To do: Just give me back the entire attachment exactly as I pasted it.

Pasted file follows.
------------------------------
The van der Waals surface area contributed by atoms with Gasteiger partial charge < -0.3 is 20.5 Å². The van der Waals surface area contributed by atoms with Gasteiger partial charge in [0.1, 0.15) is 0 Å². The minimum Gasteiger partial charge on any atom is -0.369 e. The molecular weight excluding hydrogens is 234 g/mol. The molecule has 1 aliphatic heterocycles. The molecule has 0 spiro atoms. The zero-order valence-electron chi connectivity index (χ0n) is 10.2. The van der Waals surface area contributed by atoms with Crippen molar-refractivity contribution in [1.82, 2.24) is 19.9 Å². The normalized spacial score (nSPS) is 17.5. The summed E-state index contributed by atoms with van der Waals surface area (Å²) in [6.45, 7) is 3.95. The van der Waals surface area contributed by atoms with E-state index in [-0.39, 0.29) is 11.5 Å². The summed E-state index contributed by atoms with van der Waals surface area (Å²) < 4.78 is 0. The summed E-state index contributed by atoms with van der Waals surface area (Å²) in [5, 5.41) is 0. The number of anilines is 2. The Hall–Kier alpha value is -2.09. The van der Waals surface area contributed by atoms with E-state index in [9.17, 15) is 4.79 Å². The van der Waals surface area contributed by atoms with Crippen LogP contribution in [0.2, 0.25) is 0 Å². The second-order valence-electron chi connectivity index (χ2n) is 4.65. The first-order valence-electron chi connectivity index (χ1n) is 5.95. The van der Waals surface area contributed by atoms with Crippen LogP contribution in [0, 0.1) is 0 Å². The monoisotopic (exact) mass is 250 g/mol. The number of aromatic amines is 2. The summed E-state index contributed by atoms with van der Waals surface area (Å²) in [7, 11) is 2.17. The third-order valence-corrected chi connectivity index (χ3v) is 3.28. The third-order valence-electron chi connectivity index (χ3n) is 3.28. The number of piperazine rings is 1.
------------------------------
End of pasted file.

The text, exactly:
The van der Waals surface area contributed by atoms with Gasteiger partial charge < -0.3 is 20.5 Å². The van der Waals surface area contributed by atoms with Gasteiger partial charge in [0.1, 0.15) is 0 Å². The minimum Gasteiger partial charge on any atom is -0.369 e. The molecular weight excluding hydrogens is 234 g/mol. The molecule has 1 aliphatic heterocycles. The molecule has 0 spiro atoms. The zero-order valence-electron chi connectivity index (χ0n) is 10.2. The van der Waals surface area contributed by atoms with Crippen molar-refractivity contribution in [1.82, 2.24) is 19.9 Å². The normalized spacial score (nSPS) is 17.5. The summed E-state index contributed by atoms with van der Waals surface area (Å²) in [6.45, 7) is 3.95. The van der Waals surface area contributed by atoms with E-state index in [-0.39, 0.29) is 11.5 Å². The summed E-state index contributed by atoms with van der Waals surface area (Å²) < 4.78 is 0. The summed E-state index contributed by atoms with van der Waals surface area (Å²) in [5, 5.41) is 0. The number of anilines is 2. The Hall–Kier alpha value is -2.09. The van der Waals surface area contributed by atoms with E-state index in [9.17, 15) is 4.79 Å². The van der Waals surface area contributed by atoms with Crippen LogP contribution in [0.2, 0.25) is 0 Å². The second-order valence-electron chi connectivity index (χ2n) is 4.65. The first-order valence-electron chi connectivity index (χ1n) is 5.95. The van der Waals surface area contributed by atoms with Crippen LogP contribution in [0, 0.1) is 0 Å². The monoisotopic (exact) mass is 250 g/mol. The number of aromatic amines is 2. The summed E-state index contributed by atoms with van der Waals surface area (Å²) in [7, 11) is 2.17. The third-order valence-corrected chi connectivity index (χ3v) is 3.28. The third-order valence-electron chi connectivity index (χ3n) is 3.28. The number of piperazine rings is 1.